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William Hill CEO donates salary to laid off, furloughed workers

The more than 600 William Hill sportsbook employees who received furlough notices last week will be able to get some financial assistance from their colleagues.

The top executive of William Hill US has created a foundation to assist William Hill employees furloughed in response to the coronavirus pandemic.

CEO Joe Asher said he would donate his entire salary to the foundation until sports resume and he is encouraging other executives on his team to do the same.

“I didn’t feel right about continuing to get paid while so many people were out of work,” Asher said Tuesday. “So I just decided to donate all of my salary to the foundation and encourage everybody else in the company who’s still working to donate what they can. Obviously, people aren’t going to be able to donate all their salary, but everybody can do something, even if it’s 20 bucks. And the response has been great.”

Asher won’t say how much he’s donating.

“I’d prefer not to disclose the number, but I’m a reasonably well-paid individual and I said at the outset that I’d pay my salary until sports come back,” he said.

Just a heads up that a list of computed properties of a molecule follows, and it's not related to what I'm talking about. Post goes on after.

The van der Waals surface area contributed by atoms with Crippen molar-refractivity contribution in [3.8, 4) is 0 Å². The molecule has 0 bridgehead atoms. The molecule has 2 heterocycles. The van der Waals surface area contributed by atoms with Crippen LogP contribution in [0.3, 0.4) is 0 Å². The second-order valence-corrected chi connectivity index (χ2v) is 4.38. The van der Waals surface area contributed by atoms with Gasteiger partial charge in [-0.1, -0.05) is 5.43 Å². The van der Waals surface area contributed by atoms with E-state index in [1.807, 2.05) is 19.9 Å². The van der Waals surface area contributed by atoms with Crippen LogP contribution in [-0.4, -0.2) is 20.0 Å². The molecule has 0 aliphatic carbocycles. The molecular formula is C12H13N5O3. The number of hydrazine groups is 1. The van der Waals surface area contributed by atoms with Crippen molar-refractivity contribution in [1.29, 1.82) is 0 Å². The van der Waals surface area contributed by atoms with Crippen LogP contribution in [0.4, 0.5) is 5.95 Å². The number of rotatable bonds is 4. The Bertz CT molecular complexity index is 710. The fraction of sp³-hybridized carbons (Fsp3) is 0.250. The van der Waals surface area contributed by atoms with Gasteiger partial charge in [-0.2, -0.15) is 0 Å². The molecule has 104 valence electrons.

William Hill has 114 sports outlets in Nevada — some of them are unmanned kiosk locations — and there are 39 more in New Jersey and Iowa. Casinos nationwide have closed their doors for various time frames. In Nevada, casinos are considered non-essential businesses that Gov. Steve Sisolak ordered closed for 30 days a week ago.

Asher said there are 255 William Hill employees still working through the shutdown and he believes most of them will contribute something to the foundation.

“Some people are going to donate percentages of their salaries, some people are going to donate X amount from their paycheck or some flat amount,” he said. “But I think just about everybody’s going to do something.”

Asher announced the formation of the foundation Friday in an online town hall meeting with employees and via email. Furloughed employees are getting instructions this week on how to apply for assistance from the foundation.

Asher said he is concerned about some of the social fallout that could occur during the statewide shutdown of businesses, noting that sports are often stress relievers for people.

“One of the things we like to do in times of difficulty is to turn on the TV and watch sports,” he said “It’s a distraction. I think it’s really important that we get sports going again, but obviously that can’t happen until the participants feel safe and hopefully that’s sooner rather than later.”

Asher said the response he has received in emails and texts about his foundation plan has been “heartwarming.”

More news about coronavirus

Contact Richard N. Velotta at rvelotta@reviewjournal.com or 702-477-3893. Follow @RickVelotta on Twitter.

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